A central aspect in the treatment of type 2 diabetes is the patient’s ability to regulate their blood sugar levels, and new research now indicates that a diet with a reduced carbohydrate content and an increased share of protein and fat improves the patient’s ability to regulate his or her blood sugar levels compared with the conventional dietary recommendations. In addition, it reduces liver fat content and also has a beneficial effect on fat metabolism in type 2 diabetics.
‘The purpose of our study was to investigate the effects of the diet without ‘interference’ from a weight loss. For that reason, the patients were asked to maintain their weight. Our study confirms the assumption that a diet with a reduced carbohydrate content can improve patients’ ability to regulate their blood sugar levels – without the patients concurrently losing weight’ explained senior consultant, DMSc Thure Krarup, MD, from the Department of Endocrinology at Bispebjerg Hospital; ‘Our findings are important, because we’ve removed weight loss from the equation. Previous studies have provided contradictory conclusions, and weight loss has complicated interpretations in a number of these studies.’
Based on the growing body of evidence, dietary recommendations for patients with type 2 diabetes may be reconsidered, stressed Krarup; ‘The study shows that by reducing the share of carbohydrates in the diet and increasing the share of protein and fat, you can both treat high blood sugar and reduce liver fat content. Further intensive research is needed in order to optimise our dietary recommendations for patients with type 2 diabetes’ he said, stressing that the findings should be confirmed in large-scale, long-term controlled trials.
Source: University of Copenhagen
Age, gender and culture influence how much sleep we get
A new study of young and middle-aged adults shows that levels of tiredness may be linked to the way society functions in different parts of the world.
Researchers from Flinders University and the University of Helsinki collaborated with Finnish company, Polar, to compare the sleeping habits of 17,335 people wearing fitness trackers to measure their 14-day sleep patterns.
As published in Sleep Medicine, they looked at sleep duration, sleep midpoint and weekend catch up for participants aged 16 to 30.
Sleep expert Professor Michael Gradisar said the study indicated differences in sleep durations shift dramatically throughout adolescence and stabilise near 30 years of age around the world.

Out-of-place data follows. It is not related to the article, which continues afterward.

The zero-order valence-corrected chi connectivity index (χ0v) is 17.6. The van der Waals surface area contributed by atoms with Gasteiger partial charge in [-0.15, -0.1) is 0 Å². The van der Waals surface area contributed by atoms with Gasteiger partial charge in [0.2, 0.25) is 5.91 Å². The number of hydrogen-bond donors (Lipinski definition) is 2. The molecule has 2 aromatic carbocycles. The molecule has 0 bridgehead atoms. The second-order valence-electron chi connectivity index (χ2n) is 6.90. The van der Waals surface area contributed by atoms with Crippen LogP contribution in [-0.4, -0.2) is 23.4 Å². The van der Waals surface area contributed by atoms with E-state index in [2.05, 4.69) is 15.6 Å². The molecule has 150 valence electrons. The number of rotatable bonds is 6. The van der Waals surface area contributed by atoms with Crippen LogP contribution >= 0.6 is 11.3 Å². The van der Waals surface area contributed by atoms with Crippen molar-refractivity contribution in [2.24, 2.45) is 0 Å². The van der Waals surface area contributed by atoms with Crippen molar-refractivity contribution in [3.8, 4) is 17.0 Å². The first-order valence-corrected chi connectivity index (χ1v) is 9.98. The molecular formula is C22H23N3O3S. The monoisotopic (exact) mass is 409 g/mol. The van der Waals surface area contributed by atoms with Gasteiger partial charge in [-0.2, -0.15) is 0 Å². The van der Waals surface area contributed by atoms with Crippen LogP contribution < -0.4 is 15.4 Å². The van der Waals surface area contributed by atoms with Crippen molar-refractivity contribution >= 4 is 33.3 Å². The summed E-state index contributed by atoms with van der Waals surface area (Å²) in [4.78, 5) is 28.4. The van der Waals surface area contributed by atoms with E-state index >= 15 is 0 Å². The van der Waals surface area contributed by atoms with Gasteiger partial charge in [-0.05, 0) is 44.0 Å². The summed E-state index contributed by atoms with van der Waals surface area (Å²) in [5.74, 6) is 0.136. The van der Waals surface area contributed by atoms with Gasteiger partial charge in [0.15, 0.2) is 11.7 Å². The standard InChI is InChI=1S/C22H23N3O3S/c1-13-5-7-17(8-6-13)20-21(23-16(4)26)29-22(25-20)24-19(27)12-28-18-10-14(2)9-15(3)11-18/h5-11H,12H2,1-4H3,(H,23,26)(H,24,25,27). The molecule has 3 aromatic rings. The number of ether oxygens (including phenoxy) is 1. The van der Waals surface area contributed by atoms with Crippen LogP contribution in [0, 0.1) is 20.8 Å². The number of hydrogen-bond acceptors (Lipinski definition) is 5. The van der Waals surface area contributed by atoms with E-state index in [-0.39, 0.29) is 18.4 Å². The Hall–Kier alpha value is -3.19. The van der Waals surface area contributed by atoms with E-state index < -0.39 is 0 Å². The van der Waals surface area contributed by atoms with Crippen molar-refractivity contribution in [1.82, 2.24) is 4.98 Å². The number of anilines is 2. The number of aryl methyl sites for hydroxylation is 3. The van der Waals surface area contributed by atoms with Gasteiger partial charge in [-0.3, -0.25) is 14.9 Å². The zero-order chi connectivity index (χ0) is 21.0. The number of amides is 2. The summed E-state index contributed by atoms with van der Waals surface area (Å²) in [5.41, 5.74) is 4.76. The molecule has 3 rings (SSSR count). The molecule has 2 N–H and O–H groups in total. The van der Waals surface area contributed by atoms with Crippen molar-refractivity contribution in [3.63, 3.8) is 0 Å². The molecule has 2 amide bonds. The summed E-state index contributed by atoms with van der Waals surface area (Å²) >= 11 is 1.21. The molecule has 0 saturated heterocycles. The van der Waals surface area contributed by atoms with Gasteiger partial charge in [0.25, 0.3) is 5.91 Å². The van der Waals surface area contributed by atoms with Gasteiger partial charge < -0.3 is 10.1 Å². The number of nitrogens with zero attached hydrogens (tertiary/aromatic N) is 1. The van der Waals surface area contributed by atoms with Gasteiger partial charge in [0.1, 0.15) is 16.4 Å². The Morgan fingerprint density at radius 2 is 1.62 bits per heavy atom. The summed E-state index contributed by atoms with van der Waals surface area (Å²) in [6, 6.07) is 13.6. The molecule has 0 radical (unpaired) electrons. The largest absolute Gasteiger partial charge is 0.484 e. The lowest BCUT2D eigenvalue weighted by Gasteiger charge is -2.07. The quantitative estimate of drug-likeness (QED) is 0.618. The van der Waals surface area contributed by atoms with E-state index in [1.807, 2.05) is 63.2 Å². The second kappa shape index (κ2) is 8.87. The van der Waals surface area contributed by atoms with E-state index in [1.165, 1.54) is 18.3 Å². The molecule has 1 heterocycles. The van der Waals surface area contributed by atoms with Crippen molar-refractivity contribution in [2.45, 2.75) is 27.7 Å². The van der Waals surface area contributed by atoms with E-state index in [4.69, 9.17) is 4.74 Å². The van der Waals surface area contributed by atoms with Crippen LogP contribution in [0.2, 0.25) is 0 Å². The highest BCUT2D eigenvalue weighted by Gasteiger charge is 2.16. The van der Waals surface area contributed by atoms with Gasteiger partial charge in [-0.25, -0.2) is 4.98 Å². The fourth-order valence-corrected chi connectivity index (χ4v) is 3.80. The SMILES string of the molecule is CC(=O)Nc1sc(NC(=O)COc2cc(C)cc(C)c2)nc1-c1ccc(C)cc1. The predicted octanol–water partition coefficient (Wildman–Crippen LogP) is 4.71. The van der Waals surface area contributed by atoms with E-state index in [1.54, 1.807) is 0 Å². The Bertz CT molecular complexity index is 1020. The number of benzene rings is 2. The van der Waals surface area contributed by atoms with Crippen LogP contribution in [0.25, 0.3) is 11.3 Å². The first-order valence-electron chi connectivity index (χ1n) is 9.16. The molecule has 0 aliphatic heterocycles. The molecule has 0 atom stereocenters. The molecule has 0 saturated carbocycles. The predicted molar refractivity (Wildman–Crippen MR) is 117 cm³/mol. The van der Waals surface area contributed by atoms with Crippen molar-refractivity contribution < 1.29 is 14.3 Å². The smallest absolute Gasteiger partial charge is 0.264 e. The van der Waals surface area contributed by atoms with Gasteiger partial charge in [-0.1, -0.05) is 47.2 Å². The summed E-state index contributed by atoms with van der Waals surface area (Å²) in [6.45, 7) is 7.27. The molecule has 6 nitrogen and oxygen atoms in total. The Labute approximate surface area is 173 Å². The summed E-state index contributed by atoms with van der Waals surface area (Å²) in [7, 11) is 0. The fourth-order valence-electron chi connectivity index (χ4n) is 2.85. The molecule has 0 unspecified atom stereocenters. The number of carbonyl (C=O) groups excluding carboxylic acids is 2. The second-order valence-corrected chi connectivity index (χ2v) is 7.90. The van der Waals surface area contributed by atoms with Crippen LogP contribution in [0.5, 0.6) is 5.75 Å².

‘Sleep duration ranged from 7:53 hours at age 16 to 7:29 hours at age 30. There were also clear differences between females and males throughout adolescence and young adulthood, with girls having longer sleep and earlier timed sleep’ said Gradisar.
‘In recent decades, there have been reports of delayed sleep in young people, characterised by very late bedtimes, and difficulties waking up in the morning at a socially-appropriate time. As sleep is a central element in functioning, health, and wellbeing, the reliable detection of sleep patterns is a key interest.’
The results also show location matters, with people in the Middle East, Asia and Southern Europe getting significantly less sleep when compared to everyone else.
‘Young adults in Asia had the shortest sleep duration (6 hours 30 minutes), whereas those in Oceania (7 hours 14 minutes) and Europe, (7 hours 7 minutes) had the longest. Young adults in Central and Southern America and the Middle East also reported short sleep (6 hours 40 minutes).
‘Higher work and educational demands in Asian countries compared to the West likely explain the later shorter sleep duration, coupled with similar catch up sleep, seen in those Asian regions. For example, when I was in Hong Kong last year speaking to colleagues, they informed me of Typhoon Mangkhut, which was one of the most destructive storms in the city’s history. The very next day, workers were ordered to go back to work by a billionaire tycoon. My colleagues spoke of walking to work, stepping over fallen trees, and broken windows and paper in the streets. This is a city that doesn’t rest – and part of a region that doesn’t sleep much.
‘So our findings suggest that cultural factors likely impinge upon the sleep opportunity of young people around the world.’
Source: Flinders University